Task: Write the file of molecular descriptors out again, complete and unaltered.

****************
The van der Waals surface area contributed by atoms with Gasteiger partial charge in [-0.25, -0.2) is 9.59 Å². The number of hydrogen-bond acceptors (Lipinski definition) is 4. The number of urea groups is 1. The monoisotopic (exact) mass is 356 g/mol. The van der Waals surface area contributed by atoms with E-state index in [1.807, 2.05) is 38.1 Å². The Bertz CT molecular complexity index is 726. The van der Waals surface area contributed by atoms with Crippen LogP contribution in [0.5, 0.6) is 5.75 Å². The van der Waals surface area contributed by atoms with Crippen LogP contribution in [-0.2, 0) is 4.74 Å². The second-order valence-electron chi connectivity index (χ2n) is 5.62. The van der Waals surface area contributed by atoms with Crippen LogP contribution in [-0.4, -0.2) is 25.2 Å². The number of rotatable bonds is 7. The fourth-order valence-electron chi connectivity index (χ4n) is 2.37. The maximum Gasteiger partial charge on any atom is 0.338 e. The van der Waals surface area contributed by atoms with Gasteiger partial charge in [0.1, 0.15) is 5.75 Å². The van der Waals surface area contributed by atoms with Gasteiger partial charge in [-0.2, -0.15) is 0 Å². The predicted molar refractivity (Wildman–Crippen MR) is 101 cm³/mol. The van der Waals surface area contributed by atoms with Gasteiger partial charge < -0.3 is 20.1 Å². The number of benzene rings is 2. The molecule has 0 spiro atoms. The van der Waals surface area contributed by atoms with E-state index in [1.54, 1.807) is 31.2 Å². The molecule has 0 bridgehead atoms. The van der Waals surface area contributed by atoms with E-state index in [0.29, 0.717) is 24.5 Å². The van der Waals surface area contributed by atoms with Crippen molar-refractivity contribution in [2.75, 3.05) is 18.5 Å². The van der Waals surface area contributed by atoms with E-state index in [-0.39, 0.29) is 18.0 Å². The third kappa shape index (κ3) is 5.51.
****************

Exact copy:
The van der Waals surface area contributed by atoms with Gasteiger partial charge in [-0.25, -0.2) is 9.59 Å². The number of hydrogen-bond acceptors (Lipinski definition) is 4. The number of urea groups is 1. The monoisotopic (exact) mass is 356 g/mol. The van der Waals surface area contributed by atoms with E-state index in [1.807, 2.05) is 38.1 Å². The Bertz CT molecular complexity index is 726. The van der Waals surface area contributed by atoms with Crippen LogP contribution in [0.5, 0.6) is 5.75 Å². The van der Waals surface area contributed by atoms with Crippen LogP contribution in [-0.2, 0) is 4.74 Å². The second-order valence-electron chi connectivity index (χ2n) is 5.62. The van der Waals surface area contributed by atoms with Crippen LogP contribution in [-0.4, -0.2) is 25.2 Å². The number of rotatable bonds is 7. The fourth-order valence-electron chi connectivity index (χ4n) is 2.37. The maximum Gasteiger partial charge on any atom is 0.338 e. The van der Waals surface area contributed by atoms with Gasteiger partial charge in [0.1, 0.15) is 5.75 Å². The van der Waals surface area contributed by atoms with Gasteiger partial charge in [-0.2, -0.15) is 0 Å². The predicted molar refractivity (Wildman–Crippen MR) is 101 cm³/mol. The van der Waals surface area contributed by atoms with Gasteiger partial charge < -0.3 is 20.1 Å². The number of benzene rings is 2. The molecule has 0 spiro atoms. The van der Waals surface area contributed by atoms with E-state index in [1.54, 1.807) is 31.2 Å². The molecule has 0 bridgehead atoms. The van der Waals surface area contributed by atoms with E-state index in [0.29, 0.717) is 24.5 Å². The van der Waals surface area contributed by atoms with Crippen molar-refractivity contribution in [2.75, 3.05) is 18.5 Å². The van der Waals surface area contributed by atoms with E-state index in [-0.39, 0.29) is 18.0 Å². The third kappa shape index (κ3) is 5.51.